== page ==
" fILD Elgar always handed
%.-/ round the snuff-box before commencing the Mass, 'damned' the blower and began . . . went out at the sermon for a drink at the Hop Market." Such is said of William Henry Elgar, pianotuner to Queen Adelaide, and non-Catholic organist of St. George's (Jesuit) Church, Worcester, who became father of the great Sir Edward Elgar, Bart., just one hundred years ago on June 2, 1857.
Some years later, a young boy was to be found sitting on the banks of the Severn, trying to write down what the reeds were singing.
But Edward Eiger is not to be regarded as just another child prodigy. His boyhood was cornparatively normal, enlivened by such pranks as advertising in the local paper, at the age of 14, for a wife of cheerful temperament." (The notice appeared in print as " a wife of cheerful temperature" with some doubt as to who was responsible for the error !)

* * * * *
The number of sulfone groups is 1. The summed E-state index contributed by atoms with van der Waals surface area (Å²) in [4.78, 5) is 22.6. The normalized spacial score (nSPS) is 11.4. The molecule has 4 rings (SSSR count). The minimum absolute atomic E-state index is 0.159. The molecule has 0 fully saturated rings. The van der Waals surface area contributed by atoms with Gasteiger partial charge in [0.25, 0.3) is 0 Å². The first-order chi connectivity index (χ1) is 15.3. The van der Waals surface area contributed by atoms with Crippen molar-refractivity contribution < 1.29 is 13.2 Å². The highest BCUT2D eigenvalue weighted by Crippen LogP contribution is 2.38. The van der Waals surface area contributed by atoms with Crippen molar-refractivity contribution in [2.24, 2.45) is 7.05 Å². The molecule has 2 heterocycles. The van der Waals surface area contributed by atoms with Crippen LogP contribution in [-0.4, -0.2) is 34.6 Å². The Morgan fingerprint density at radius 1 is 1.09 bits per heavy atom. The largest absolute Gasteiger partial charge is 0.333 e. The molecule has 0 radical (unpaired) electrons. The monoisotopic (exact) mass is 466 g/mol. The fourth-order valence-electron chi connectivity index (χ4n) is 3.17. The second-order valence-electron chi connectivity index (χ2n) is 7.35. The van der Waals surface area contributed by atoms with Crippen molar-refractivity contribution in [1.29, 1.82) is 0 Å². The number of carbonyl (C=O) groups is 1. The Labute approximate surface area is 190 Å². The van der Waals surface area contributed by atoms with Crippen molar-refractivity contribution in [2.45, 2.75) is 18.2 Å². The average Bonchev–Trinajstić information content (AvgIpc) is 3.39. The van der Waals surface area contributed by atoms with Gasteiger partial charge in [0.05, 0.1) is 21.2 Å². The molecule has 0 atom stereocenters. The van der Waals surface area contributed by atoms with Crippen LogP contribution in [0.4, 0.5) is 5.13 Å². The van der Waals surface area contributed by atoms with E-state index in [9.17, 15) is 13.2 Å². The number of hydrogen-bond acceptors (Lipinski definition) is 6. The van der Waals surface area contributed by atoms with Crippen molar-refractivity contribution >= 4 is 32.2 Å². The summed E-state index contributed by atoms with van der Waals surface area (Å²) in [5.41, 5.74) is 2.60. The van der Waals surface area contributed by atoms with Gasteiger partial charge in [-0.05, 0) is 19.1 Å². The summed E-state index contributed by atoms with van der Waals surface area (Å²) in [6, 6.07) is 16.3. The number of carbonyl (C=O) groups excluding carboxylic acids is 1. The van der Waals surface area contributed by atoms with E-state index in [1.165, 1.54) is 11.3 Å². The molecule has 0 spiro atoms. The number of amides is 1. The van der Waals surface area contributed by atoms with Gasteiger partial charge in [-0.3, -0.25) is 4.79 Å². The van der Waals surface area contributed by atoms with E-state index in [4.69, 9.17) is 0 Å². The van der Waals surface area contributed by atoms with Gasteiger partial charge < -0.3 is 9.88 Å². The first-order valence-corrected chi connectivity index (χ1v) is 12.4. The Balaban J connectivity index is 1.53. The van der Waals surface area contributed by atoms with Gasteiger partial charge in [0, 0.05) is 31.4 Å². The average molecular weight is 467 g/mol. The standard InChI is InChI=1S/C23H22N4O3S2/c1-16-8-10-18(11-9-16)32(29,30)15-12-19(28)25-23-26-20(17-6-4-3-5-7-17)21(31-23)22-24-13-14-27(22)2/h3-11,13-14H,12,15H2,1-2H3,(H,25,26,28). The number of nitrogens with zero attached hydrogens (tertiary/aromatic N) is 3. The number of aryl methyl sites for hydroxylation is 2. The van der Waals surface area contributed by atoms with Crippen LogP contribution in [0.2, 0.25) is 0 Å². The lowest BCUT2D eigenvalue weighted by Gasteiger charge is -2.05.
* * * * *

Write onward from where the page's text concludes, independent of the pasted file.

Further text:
A love for music was stimulated by the variety of instruments that lay round his father's music shop, and Edward had soon tried each one in turn. Before long he had mastered all of them, so that by the age of 15 the boy was beginning to replace his father at the organ of St. George's.
FAITH AND GENIUS
.FI.GAR'S mother had become a Catholic largely as a result of accompanying her husband to church, and thus the composer not only inherited a
officiated at his wedding.
Asked by the Birmingham Festival Committee of 1900, tel compose a major work, he scored " The Dream." Its performance in Birmingham, however. proved too much for a chorus unaccustomed to works of such magnitude.
It was in fact several years before the oratorio was fittingly rendered and proclaimed a masterpiece. This was at the Elgar Festival, held in 1904 at Covent Garden, attended by Edward VII, who also returned on subsequent nights to hear the " Apostles," the